Huawei Technologies showcased its chipset for a new high-end smartphone on Friday, pressing ahead with plans to launch its Mate 30 range, despite uncertainty about whether the new phones will be able to run Google’s Android operating system and apps.
The Chinese tech giant bills the Kirin 990 chipset as the first all-in-one 5G system on a chip, describing it as superior to alternatives from Qualcomm and Samsung that, it says, graft 5G modems on to 4G chips.
“It’s the world’s most powerful 5G system on a chip. It’s the world’s most powerful 5G modem,” Richard Yu, the head of Huawei’s consumer business group, said in a speech in Berlin.
Huawei’s launch at the IFA consumer electronics fair in Berlin of the Kirin 990, made using the latest 7 nanometre production process, is part of a carefully sequenced buildup to the September 19 international launch of the Mate 30 in Munich.
Yet, say Huawei sources, it is still not known whether the Mate 30 will be able to run services from Alphabet’s Google following the blacklisting of the Chinese company by the US administration in May.
That ban sliced 5 percentage points off Huawei’s market share in Europe.
The world’s No.2 smartphone maker is looking to reclaim ground as the spread of ultra-fast 5G networks prompts an upgrade cycle among consumers who have been holding on to phones for longer. Consumers will need new handsets to take advantage of the ultrafast download speeds promised by 5G.
No Google, no joy
The services in doubt include pre-installing the Google Play store and a suite of popular apps such as Google Maps that buyers would expect to be available from the moment they turn on their new phone and synch it with their profile.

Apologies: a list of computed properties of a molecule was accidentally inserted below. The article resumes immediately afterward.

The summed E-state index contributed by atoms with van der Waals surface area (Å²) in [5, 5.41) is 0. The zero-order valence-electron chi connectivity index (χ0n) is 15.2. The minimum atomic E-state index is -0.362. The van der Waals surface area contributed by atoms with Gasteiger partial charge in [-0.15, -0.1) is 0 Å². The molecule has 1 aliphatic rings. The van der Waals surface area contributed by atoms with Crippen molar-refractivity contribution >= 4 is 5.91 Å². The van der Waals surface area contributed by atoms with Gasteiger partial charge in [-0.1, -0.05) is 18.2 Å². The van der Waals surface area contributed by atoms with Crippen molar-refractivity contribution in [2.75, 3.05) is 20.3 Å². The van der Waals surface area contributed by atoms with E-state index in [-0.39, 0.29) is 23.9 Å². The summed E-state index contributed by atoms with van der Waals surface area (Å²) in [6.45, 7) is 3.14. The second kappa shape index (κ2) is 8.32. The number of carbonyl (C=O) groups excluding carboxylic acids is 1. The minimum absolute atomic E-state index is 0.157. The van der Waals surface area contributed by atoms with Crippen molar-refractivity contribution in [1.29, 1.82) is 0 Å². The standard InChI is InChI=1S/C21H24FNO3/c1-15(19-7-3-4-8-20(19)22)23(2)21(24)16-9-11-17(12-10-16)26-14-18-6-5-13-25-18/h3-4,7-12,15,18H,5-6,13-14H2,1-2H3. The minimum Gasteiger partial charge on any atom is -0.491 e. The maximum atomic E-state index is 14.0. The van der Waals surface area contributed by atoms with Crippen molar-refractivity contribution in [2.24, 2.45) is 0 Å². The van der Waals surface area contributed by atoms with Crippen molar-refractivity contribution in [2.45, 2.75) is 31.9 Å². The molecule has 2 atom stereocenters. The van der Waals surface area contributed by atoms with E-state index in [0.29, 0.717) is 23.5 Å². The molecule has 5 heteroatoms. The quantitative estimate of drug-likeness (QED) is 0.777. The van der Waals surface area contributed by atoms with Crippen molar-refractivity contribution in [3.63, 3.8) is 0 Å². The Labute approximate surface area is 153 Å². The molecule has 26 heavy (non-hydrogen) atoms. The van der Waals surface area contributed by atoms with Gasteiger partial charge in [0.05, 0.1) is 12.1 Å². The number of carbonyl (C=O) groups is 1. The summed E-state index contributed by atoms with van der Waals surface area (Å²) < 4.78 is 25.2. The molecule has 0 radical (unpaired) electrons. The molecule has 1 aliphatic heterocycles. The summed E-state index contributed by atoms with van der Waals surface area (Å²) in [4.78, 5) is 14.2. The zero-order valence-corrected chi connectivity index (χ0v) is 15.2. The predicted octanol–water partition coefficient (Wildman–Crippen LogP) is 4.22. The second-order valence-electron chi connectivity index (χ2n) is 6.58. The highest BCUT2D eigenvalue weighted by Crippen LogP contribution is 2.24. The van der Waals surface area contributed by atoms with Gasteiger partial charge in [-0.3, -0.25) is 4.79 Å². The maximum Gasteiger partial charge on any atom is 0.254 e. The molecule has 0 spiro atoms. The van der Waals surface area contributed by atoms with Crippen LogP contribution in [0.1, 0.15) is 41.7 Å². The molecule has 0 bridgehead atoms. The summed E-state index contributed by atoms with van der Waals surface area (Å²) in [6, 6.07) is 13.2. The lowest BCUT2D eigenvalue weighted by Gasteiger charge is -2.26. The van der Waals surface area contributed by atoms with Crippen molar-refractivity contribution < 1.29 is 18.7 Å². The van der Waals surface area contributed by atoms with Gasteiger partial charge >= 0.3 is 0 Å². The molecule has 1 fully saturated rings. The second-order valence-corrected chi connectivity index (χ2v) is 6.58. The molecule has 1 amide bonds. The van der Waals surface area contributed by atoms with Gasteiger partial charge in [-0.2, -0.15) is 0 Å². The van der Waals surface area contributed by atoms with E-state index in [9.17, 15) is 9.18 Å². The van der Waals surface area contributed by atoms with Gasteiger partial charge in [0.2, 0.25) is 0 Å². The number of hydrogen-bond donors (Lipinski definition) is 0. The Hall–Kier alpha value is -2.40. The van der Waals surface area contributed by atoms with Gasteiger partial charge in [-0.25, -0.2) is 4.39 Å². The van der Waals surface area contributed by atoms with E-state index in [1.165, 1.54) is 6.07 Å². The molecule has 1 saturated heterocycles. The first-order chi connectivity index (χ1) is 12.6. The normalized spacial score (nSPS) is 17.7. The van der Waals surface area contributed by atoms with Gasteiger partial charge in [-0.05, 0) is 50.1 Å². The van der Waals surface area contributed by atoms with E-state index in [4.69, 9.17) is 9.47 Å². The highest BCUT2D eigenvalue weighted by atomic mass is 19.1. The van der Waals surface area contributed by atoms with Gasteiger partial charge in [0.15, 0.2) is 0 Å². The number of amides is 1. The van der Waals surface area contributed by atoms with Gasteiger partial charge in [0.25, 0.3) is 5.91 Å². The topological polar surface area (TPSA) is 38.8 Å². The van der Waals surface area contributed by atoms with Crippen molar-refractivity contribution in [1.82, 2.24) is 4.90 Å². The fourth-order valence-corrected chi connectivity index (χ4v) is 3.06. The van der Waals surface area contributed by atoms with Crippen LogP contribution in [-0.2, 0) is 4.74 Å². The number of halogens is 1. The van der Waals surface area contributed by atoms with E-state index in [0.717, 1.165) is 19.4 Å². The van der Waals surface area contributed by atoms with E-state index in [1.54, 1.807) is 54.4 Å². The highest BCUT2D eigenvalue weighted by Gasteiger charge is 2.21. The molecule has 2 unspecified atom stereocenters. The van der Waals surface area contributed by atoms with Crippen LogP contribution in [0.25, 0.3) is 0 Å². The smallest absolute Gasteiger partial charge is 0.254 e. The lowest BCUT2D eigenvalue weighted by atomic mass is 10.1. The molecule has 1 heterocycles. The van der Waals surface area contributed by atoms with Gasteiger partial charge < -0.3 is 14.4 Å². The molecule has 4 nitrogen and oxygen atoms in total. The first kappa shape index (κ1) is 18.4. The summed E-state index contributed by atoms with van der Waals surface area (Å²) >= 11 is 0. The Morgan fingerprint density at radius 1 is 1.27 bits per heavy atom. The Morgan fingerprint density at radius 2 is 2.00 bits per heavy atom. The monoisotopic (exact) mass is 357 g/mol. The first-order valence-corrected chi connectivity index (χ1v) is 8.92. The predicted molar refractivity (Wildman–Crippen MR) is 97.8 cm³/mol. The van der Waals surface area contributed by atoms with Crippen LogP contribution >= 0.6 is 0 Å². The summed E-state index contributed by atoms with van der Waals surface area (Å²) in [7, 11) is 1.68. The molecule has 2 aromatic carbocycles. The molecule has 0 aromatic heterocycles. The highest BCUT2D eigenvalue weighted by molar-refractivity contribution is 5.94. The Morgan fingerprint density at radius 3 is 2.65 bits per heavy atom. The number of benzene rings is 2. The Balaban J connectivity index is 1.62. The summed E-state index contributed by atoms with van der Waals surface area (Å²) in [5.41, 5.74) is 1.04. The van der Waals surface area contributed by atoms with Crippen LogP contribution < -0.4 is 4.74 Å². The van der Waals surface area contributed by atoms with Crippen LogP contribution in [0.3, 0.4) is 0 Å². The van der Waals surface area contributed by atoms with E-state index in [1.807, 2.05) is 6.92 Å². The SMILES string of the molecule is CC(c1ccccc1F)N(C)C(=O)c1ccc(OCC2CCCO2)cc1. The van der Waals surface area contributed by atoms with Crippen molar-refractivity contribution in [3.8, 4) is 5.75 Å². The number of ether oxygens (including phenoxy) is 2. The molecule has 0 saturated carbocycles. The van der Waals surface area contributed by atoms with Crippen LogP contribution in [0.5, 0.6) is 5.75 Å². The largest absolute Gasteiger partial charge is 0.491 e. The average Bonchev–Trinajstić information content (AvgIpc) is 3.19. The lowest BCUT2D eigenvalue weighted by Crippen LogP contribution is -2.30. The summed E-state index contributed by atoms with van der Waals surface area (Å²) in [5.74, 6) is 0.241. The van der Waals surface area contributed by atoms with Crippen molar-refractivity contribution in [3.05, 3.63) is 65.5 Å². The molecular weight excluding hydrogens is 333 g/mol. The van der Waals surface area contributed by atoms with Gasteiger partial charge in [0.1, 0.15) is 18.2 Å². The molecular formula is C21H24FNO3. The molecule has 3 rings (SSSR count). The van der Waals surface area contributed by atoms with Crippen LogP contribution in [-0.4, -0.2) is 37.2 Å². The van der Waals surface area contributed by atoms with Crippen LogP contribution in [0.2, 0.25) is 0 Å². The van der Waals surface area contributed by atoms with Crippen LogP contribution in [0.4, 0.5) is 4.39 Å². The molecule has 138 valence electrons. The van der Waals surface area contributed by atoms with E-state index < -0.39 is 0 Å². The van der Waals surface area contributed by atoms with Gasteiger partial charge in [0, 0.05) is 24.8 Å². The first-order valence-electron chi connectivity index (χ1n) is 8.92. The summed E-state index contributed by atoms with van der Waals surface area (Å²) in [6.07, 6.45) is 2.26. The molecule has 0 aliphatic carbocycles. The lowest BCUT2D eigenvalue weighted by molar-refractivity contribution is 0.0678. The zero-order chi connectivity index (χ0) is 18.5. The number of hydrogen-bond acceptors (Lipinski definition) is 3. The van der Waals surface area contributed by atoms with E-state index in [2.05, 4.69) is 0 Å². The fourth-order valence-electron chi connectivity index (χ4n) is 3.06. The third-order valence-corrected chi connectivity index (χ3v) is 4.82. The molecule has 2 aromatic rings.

Huawei’s fallback option would be to run the devices on its home-grown Harmony operating system, although company officials and analysts say it is not yet ready for prime time.
“The elephant in the room is Google,” said Peter Richardson of Counterpoint Research, after attending a technical briefing on the Kirin 990 by Huawei managers that skirted the issue and focused only on the chipset’s specifications.
The Kirin 990 packs more than 10 billion transistors and can support downlink speeds of up to 2.3 gigabits per second.
It has an adaptive receiver that enables it to switch between 4G and 5G where coverage of the faster technology is weak.
And, to save energy, it has a ‘big core’ to handle powerful computing tasks with the support of artificial intelligence, and a ‘tiny core’ for less demanding operation.
Huawei plans only to use the Kirin 990 in its own devices, meaning it lacks the marketing opportunities enjoyed by Qualcomm, whose chips already power the Samsung 5G phones, such as the Galaxy 10, already on the market.
Apple’s recent settlement of a patent dispute with Qualcomm, and Intel’s exit from the smartphone modem business also reflect the US chipmaker’s muscle in a global market that is increasingly fragmenting due to the US-China trade tension.
“Qualcomm has a scale advantage,” said Ben Wood, analyst at CCS Insight. “Huawei’s commitment to continue innovating on silicon is really impressive, especially given the geopolitical headwinds they are facing.
“But at the end of the day, it’s a single-vendor solution. And, even if they had aspirations to sell the chipset, that is getting more difficult all the time.”
© Thomson Reuters 2019